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See BBC News report. Michelle Mitchell, from Age UK, says, "Not enough is being done to ensure that words are transferring into action on the wards."
Given that patient and consumer groups are increasingly involved in as stakeholders and experts in management and scientific committees at the European Medicines Agency, one activist group decided to survey corporate sponsorship and compliance with disclosure requirements. Health Action International canvassed 23 groups, including those concerned with AIDS, multiple sclerosis, Alzheimer’s, Parkinson’s, cancer and diabetes, to gauge financial ties between 2006 and 2008. Here is the study and this is what was found: Two-thirds of the groups working with the EMA received partial or significant funding from drugmakers or industry associations. All in all, 15 organizations received between 0.2 percent and 99 percent of their annual income from corporate sources, while seven were funded entirely from alternative sources.
Read article at pharmalot.com
See this Telegraph report. It's a bit sneaky making salads salty, because people tend to expect salad to be a healthy choice of meal. High salt intake can increase your risk of a stroke or a heart attack, especially if you are in one of the vulnerable groups. And if you have high blood pressure or if you are overweight, then salty food is extra damaging to you. See Sodium in foods.
BBC News reports a record increase in complaints about the NHS. As I have written several times in this blog, since nothing is ever done about NHS Complaints (see
Cruelty, Clinical Negligence and the Abuse of Power in the NHS,
Complaints in Hospitals,
NHS Complaints Procedures Exposed and
The politics of salt consumption and powerful vested interests)
it is almost inevitable that complaints will continue to increase. If you read the individual comments beneath the BBC report you will see further examples of the futility of making a complaint about the NHS. Doctors and dentists are a law unto themselves and consider themselves inviolate against complaints made by patients. I sincerely believe that they and the rest of the NHS do far, far, far more harm than good.
My grandfather lived into his nineties, when he died in bed of pneumonia. He never went to a doctor or dentist in his life and he still had all his teeth when he died. Good food was his physician: three meals a day. He grew some vegetables and had a few raspberry and gooseberry bushes in the back garden, and he ate plenty of animal fat: none of this foolish modern practice of cutting off all visible fat from the meat on one's plate. My grandparents reached and passed their diamond wedding anniversary. Over 60 happy years together.
I believe that two of the major causes of ill-health today in the developed world are 1) the adverse side-effects of pharmaceutical drugs, which are wantonly over-prescribed, often in high dose, by a medical profession too influenced by drugs reps, too ill-informed about drug side-effects, and too little interested in the therapeutic possibilities of improved nutrition, and 2) the dire effects of processed foods, produced by a food industry intent on profits and to hell with the damage done to the physical, mental and emotional well-being of their customers.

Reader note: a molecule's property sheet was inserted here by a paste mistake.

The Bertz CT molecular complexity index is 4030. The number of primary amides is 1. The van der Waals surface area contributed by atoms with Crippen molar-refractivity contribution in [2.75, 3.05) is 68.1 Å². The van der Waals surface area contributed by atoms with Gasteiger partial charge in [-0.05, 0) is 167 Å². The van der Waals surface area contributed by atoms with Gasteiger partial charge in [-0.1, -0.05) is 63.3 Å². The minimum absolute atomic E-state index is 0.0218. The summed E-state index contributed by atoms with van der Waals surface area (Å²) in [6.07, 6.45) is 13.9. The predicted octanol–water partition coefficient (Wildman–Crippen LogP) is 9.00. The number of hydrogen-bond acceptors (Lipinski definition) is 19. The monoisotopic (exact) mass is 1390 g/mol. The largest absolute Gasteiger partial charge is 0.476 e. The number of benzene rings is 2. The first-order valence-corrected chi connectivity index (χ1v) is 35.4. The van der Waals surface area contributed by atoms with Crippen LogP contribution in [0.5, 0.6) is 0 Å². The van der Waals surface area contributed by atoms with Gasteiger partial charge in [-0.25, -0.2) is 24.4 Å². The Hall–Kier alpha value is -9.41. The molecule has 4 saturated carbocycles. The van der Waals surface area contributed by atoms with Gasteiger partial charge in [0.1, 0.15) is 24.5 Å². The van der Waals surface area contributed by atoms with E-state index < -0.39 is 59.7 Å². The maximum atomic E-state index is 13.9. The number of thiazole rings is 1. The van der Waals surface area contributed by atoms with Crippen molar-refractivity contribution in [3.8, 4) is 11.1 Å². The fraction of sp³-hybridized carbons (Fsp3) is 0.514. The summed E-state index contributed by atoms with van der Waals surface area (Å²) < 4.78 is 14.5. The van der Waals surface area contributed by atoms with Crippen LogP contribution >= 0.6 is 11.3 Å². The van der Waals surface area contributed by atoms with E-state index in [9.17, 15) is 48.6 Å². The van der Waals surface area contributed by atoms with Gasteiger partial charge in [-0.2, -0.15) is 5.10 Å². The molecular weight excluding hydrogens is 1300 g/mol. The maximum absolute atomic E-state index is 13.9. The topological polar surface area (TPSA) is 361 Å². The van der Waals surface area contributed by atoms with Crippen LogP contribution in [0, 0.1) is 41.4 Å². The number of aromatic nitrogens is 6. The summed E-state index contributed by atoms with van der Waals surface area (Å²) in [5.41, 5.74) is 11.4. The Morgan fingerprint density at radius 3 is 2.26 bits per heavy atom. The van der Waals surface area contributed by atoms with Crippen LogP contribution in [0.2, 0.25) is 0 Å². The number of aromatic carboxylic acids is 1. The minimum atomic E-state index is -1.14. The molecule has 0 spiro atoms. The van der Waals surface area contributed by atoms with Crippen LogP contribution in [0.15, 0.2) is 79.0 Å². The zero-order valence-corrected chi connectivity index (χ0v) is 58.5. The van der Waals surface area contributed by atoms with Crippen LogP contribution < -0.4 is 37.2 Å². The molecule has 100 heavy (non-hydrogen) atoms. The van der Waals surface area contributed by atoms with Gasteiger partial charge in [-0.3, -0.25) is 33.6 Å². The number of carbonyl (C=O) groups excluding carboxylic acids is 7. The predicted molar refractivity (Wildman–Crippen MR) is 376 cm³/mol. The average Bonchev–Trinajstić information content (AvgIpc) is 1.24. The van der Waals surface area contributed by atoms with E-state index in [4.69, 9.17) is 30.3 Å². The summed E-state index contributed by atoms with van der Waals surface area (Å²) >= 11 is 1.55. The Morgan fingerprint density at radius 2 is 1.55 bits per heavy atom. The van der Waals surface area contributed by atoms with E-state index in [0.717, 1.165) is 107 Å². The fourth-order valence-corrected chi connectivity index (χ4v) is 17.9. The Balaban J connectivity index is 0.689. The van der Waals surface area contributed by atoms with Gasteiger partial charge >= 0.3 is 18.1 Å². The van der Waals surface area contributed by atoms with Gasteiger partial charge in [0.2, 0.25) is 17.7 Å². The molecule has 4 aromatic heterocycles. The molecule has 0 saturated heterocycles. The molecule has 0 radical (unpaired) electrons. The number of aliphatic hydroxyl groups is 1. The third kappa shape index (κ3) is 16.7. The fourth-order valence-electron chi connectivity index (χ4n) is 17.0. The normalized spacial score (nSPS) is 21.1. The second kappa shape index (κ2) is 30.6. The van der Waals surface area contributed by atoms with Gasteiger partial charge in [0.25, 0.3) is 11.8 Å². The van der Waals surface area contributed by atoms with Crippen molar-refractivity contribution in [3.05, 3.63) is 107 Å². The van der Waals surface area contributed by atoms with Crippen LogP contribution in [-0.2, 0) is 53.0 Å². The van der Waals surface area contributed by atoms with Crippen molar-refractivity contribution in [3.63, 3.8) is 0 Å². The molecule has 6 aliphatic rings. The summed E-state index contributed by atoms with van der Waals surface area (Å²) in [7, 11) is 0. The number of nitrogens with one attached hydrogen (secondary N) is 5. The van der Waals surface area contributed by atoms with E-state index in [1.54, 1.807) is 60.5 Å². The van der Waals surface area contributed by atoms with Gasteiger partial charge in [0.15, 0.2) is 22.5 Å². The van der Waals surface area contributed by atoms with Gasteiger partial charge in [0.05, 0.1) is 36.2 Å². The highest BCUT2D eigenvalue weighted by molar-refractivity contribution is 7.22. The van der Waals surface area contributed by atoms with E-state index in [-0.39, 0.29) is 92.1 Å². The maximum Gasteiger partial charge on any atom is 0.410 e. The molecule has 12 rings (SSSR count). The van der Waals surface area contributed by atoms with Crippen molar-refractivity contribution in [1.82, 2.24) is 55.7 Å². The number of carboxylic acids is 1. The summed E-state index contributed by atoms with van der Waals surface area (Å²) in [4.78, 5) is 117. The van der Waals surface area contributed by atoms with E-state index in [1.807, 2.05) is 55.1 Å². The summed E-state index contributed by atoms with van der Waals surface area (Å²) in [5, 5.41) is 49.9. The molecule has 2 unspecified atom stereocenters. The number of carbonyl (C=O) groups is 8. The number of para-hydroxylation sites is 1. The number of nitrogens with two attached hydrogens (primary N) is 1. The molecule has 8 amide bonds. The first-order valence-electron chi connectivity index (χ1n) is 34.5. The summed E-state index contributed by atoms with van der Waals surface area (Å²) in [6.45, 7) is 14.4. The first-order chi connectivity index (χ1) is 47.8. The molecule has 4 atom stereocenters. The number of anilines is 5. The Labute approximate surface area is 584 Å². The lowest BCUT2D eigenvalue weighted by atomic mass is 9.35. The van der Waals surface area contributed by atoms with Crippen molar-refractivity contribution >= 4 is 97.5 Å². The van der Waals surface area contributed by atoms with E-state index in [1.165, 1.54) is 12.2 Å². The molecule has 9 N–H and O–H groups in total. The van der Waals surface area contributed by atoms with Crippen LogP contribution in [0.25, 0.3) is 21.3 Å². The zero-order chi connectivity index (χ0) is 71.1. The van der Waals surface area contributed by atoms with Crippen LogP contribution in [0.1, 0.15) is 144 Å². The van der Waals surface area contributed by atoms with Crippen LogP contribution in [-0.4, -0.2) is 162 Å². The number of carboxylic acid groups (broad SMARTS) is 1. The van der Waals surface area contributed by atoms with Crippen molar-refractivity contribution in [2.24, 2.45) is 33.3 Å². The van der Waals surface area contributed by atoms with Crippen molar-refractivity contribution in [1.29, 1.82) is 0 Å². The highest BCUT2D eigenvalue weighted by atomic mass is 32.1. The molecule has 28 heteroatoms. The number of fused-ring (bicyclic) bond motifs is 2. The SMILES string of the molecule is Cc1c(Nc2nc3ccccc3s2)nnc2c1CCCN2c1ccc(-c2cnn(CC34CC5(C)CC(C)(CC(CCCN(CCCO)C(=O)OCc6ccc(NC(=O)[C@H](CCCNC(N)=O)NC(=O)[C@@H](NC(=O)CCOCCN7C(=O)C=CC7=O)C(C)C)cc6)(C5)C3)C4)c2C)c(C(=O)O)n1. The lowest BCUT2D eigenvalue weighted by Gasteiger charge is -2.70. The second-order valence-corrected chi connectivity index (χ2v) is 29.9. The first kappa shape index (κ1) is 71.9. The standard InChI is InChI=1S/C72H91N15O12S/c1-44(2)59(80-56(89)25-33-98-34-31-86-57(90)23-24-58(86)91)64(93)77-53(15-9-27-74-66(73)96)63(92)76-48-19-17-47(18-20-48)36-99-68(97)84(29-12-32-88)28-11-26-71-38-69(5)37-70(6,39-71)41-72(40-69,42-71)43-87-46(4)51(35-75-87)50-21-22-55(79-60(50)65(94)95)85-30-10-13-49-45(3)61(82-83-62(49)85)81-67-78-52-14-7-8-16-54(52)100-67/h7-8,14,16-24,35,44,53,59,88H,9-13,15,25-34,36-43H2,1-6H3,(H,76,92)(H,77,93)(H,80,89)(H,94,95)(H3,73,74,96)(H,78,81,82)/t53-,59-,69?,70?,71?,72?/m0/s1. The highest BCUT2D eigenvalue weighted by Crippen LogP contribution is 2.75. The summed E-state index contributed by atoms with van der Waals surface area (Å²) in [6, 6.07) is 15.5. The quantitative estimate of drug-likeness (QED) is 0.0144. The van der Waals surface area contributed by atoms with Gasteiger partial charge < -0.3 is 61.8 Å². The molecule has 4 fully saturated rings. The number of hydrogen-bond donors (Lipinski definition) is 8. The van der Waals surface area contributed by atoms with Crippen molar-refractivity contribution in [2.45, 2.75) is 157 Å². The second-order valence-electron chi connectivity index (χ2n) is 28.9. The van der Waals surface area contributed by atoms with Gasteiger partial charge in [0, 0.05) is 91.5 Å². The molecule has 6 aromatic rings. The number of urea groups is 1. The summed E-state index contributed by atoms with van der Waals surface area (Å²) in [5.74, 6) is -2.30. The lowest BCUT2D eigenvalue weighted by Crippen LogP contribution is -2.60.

New evidence linking the use of acetaminophen to development of asthma and eczema suggests that even monthly use of the drug in adolescents may more than double risk of asthma in adolescents compared to those who used none at all; yearly use was associated with a 50 percent increase in the risk of asthma.
Read article at physorg.com
Comment by Dr Rath Foundation: Based upon research involving more than 300,000 13- and 14 year old children in 113 centers throughout 50 countries, the results of this study follow hot on the heels of independent research that links acetaminophen (Paracetamol) not only to asthma but also to hearing loss and adverse vision events. As such, as the leading cause of liver failure in the United States and carrying a much increased risk of stroke and heart attack, it is becoming increasingly clear that the dangers of acetaminophen are far higher, and more numerous, than the business with disease and its friends in the drug regulatory agencies would have you believe.
The US Department of Justice is scrutinising payments by leading pharmaceuticals companies for hospitality, consultants, licensing agreements and charitable donations in markets around the world as part of a wide-ranging corruption probe. GlaxoSmithKline, Pfizer, Bristol-Myers Squibb and Eli Lilly, among others, have disclosed being contacted by the DoJ and Securities and Exchange Commission in connection with the investigation. Merck, the US drugs group, announced that it had also been contacted and was co-operating with investigators.
Read article at yahoo.com
An investigation is long overdue, surely?
He pointed out that people in such great distress need our help and that they should not be, in effect, 'punished' by having help withheld because there are extremists in Pakistan, or because the president of Pakistan chose to remain in Britain so long before returning to flood-hit Pakistan, or because sometimes donated moneys get into the wrong hands, or because of any other reasons which are nothing at all to do with the people who are suffering the consequences of the catastrophic floods. By urging us to donate again he reminds us that the relief of such terrible suffering is urgent and should be unconditional.